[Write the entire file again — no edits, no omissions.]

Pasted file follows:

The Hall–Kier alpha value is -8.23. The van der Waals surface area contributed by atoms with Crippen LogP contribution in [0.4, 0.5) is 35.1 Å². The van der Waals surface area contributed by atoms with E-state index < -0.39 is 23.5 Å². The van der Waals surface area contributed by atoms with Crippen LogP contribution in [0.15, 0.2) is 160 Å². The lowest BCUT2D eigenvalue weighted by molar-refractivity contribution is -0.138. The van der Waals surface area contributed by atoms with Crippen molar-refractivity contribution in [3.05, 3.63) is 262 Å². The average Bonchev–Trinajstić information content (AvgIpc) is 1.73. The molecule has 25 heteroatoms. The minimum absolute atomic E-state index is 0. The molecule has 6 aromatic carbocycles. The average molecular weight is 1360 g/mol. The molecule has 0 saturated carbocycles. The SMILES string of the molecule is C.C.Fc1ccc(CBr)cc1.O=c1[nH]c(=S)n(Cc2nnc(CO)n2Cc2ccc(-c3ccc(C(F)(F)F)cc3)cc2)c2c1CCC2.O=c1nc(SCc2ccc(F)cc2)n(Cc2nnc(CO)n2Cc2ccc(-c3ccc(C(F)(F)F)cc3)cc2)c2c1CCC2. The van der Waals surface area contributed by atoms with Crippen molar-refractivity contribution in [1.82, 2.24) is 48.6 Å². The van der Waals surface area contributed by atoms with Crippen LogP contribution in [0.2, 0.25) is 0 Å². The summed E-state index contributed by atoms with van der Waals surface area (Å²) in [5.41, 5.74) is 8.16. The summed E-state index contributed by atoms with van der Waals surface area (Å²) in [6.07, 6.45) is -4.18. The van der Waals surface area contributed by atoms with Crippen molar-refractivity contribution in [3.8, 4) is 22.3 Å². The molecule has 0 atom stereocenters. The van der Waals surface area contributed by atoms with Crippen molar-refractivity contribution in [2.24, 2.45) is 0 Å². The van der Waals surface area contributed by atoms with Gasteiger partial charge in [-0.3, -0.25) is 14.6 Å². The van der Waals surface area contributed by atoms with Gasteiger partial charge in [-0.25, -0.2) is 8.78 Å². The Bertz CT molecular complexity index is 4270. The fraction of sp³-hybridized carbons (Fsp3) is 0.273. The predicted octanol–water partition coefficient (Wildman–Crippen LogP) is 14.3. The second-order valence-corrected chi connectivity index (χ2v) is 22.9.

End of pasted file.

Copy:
The Hall–Kier alpha value is -8.23. The van der Waals surface area contributed by atoms with Crippen LogP contribution in [0.4, 0.5) is 35.1 Å². The van der Waals surface area contributed by atoms with E-state index < -0.39 is 23.5 Å². The van der Waals surface area contributed by atoms with Crippen LogP contribution in [0.15, 0.2) is 160 Å². The lowest BCUT2D eigenvalue weighted by molar-refractivity contribution is -0.138. The van der Waals surface area contributed by atoms with Crippen molar-refractivity contribution in [3.05, 3.63) is 262 Å². The average Bonchev–Trinajstić information content (AvgIpc) is 1.73. The molecule has 25 heteroatoms. The minimum absolute atomic E-state index is 0. The molecule has 6 aromatic carbocycles. The average molecular weight is 1360 g/mol. The molecule has 0 saturated carbocycles. The SMILES string of the molecule is C.C.Fc1ccc(CBr)cc1.O=c1[nH]c(=S)n(Cc2nnc(CO)n2Cc2ccc(-c3ccc(C(F)(F)F)cc3)cc2)c2c1CCC2.O=c1nc(SCc2ccc(F)cc2)n(Cc2nnc(CO)n2Cc2ccc(-c3ccc(C(F)(F)F)cc3)cc2)c2c1CCC2. The van der Waals surface area contributed by atoms with Crippen molar-refractivity contribution in [1.82, 2.24) is 48.6 Å². The van der Waals surface area contributed by atoms with Crippen LogP contribution in [0.2, 0.25) is 0 Å². The summed E-state index contributed by atoms with van der Waals surface area (Å²) in [5.41, 5.74) is 8.16. The summed E-state index contributed by atoms with van der Waals surface area (Å²) in [6.07, 6.45) is -4.18. The van der Waals surface area contributed by atoms with Crippen molar-refractivity contribution in [3.8, 4) is 22.3 Å². The molecule has 0 atom stereocenters. The van der Waals surface area contributed by atoms with Crippen molar-refractivity contribution in [2.24, 2.45) is 0 Å². The van der Waals surface area contributed by atoms with Gasteiger partial charge in [-0.3, -0.25) is 14.6 Å². The van der Waals surface area contributed by atoms with Gasteiger partial charge in [-0.25, -0.2) is 8.78 Å². The Bertz CT molecular complexity index is 4270. The fraction of sp³-hybridized carbons (Fsp3) is 0.273. The predicted octanol–water partition coefficient (Wildman–Crippen LogP) is 14.3. The second-order valence-corrected chi connectivity index (χ2v) is 22.9.